Thomas Handasyd Perkins (1764–1854), known as T.H. Perkins, was a Boston Brahmin and a major figure in Boston as both a merchant and philanthropist. In the daguerreotype profile portrait above, he is about 85 years of age, has white short white hair and sideburns, and is dressed in dark attire. T.H. Perkins has a serious expression on his face.
T.H. Perkins was born in Boston in 1764, growing up during the American Revolution. As a young man, he used a small bequest from his grandfather (a successful merchant) to build his own trading business with his brother James. Their initial trading in the early 1780s included both enslaved people in Santo Domingo (now Haiti) and goods produced by their labor (cotton, sugar, and rum). In the late 17980s, the brothers began trading ginseng and furs in China. After the Santo Domingo slave revolution of 1791, the Perkins brothers stopped trading in Haiti. They began to bring food into revolutionary France as well as helping to get a 14-year-old George Washington Lafayette safely to the United States.
Around 1815, the Perkins brothers began to trade opium, a common medical ingredient of the time, in China. When the opium trade was banned in 1817 by the Chinese government, Perkins and other merchants smuggled it into the country. This highly lucrative and illegal trade is credited with making Perkins one of the wealthiest men in America at the time.
Well-known in Massachusetts during his lifetime, Perkins served in the Massachusetts Senate and House of Representatives between 1805 and 1817 and was named as Colonel of an honor guard battalion for the governor. He invested widely in regional businesses including the first American commercial railroad, canals, textile mills, and lead and iron mines. After his brother died in 1822, he turned over the trading business to other members of the family and focused on philanthropy including the Boston Athenaeum, Massachusetts General Hospital, McLean Hospital, and the Museum of Fine Arts.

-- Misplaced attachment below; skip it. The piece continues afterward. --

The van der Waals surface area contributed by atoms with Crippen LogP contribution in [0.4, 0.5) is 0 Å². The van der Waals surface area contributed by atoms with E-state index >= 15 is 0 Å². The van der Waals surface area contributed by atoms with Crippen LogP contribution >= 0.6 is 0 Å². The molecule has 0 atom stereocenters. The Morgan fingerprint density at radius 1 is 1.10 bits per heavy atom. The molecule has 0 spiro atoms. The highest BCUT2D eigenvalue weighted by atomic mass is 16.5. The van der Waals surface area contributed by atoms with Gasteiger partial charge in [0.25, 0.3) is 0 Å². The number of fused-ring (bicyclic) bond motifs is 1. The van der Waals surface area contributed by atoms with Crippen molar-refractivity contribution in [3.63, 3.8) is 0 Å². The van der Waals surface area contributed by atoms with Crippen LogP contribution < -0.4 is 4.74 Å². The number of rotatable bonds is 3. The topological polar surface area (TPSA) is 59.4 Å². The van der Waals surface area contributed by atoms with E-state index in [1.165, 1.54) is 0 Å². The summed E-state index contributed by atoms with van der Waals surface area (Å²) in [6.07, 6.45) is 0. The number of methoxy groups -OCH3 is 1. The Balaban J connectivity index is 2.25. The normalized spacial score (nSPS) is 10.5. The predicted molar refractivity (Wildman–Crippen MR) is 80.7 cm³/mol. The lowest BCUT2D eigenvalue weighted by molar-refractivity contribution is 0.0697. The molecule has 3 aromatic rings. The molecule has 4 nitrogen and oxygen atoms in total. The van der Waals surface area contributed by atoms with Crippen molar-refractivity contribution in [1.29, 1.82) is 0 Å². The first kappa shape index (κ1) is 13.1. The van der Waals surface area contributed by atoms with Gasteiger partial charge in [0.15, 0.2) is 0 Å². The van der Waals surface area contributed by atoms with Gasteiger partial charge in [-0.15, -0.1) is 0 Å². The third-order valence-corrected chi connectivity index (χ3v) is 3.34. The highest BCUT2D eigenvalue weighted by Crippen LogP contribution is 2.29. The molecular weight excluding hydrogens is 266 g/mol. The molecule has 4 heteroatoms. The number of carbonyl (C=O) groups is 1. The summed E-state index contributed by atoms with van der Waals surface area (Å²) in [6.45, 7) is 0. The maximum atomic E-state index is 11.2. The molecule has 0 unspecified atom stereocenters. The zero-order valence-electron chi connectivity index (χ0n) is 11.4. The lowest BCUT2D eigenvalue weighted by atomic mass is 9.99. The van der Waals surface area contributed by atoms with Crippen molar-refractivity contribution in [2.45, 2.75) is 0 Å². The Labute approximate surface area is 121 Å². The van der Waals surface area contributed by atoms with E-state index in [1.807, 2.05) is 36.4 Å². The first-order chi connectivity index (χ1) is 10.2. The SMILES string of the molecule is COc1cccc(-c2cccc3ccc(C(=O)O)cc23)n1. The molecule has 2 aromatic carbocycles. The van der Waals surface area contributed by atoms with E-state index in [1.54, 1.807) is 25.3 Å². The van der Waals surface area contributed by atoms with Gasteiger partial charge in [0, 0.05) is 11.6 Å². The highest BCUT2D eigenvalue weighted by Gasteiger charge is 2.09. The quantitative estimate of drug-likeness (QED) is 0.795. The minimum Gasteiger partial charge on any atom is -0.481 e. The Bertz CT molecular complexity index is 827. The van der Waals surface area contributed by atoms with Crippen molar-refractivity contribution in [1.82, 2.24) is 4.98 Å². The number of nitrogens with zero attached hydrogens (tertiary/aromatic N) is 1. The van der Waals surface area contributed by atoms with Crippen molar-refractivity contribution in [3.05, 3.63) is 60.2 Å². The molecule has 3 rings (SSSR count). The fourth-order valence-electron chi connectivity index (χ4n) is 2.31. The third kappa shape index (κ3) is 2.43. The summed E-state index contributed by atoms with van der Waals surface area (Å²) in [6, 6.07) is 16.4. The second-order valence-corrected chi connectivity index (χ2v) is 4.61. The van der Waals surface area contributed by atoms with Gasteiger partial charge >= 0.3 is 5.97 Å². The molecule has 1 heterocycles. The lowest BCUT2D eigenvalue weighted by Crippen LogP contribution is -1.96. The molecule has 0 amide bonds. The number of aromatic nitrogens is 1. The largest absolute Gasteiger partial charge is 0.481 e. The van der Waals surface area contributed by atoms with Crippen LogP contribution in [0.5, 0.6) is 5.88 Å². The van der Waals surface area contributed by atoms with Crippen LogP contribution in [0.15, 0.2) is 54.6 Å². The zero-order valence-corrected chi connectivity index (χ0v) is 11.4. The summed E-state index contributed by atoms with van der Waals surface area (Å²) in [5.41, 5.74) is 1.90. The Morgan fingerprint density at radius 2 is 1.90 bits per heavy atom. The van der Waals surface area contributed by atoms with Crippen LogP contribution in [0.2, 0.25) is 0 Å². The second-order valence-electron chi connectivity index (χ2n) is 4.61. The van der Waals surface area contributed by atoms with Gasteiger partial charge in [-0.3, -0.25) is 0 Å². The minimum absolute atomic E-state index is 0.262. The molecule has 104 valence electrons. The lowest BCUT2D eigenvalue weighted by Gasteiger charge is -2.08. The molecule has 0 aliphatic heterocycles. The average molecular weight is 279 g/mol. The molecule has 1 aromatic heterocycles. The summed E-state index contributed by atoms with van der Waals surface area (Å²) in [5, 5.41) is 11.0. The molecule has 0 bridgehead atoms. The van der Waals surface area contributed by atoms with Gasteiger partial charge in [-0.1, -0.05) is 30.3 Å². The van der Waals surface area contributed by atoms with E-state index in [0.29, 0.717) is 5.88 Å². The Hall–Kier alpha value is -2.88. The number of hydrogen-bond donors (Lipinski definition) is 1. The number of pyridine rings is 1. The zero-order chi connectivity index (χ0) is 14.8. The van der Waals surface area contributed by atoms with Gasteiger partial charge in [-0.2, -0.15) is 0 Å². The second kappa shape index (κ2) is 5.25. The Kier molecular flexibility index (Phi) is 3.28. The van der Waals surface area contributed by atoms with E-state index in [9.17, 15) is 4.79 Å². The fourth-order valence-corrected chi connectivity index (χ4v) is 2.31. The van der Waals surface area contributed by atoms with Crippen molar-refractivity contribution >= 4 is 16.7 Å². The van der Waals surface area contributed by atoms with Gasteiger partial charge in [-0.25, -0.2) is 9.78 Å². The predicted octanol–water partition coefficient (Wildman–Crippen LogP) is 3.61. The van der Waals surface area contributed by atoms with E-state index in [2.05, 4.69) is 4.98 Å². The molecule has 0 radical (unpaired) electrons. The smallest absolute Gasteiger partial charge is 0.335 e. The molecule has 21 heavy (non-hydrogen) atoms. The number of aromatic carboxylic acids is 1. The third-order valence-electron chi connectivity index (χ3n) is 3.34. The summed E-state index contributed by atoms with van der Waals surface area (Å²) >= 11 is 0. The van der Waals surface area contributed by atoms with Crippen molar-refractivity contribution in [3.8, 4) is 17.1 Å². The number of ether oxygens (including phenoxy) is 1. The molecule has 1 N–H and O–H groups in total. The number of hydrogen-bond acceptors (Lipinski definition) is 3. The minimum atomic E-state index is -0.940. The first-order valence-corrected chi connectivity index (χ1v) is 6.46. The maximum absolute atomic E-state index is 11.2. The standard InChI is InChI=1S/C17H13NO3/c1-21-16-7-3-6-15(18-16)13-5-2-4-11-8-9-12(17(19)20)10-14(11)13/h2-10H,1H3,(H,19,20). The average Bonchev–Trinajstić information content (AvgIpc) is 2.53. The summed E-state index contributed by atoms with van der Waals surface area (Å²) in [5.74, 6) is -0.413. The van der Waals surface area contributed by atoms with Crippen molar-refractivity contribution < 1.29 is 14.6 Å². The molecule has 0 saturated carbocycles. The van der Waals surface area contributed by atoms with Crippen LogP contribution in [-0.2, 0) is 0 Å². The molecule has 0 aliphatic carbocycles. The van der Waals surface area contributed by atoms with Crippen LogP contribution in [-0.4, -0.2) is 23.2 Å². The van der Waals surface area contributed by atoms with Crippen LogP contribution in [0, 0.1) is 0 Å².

T.H. Perkins supported Dr. John Dix Fisher’s desire to establish a school for the blind in Boston in a number of ways. He was one of the signers of the original charter and an early member of the Board of Trustees. In 1832, Samuel Gridley Howe, the school’s first director, asked if the rapidly growing school could use T.H. Perkins’ mansion on Pearl Street in South Boston. When the school outgrew that space in 1837, Howe asked T.H. Perkins if the school could sell the mansion and use the proceeds to buy a former hotel in South Boston.
T.H. Perkins agreed but required the school to promptly raise $50,000 from the community to demonstrate support for the school. The money was raised within two months, and the school moved to the new site. In 1839, the school took on his name in appreciation for the support Perkins had offered both financially and in the larger community. A choir from the school performed at T.H. Perkins’ widely-attended funeral in 1854 when he died at the age of 89. The school moved to Watertown in 1912.
Today, Perkins School for the Blind acknowledges that our school’s founding financially benefitted from both the slave trade and opium smuggling, and acknowledges the pain caused by this, particularly to those in Black and Chinese communities.
The founding of Perkins highlights complex issues around slavery, race, and profit derived from the exploitation of enslaved and marginalized people. As we look to our future, it is our responsibility to acknowledge our past. Perkins is committed to confronting the truth about the people and history of our institution so as not to perpetuate narratives that obscure or diminish inhumane treatment of anyone or any group of people.
Arnott, Jennifer. “Thomas Handasyd Perkins.” Perkins Archives Blog. Perkins School for the Blind, Watertown MA. 2022.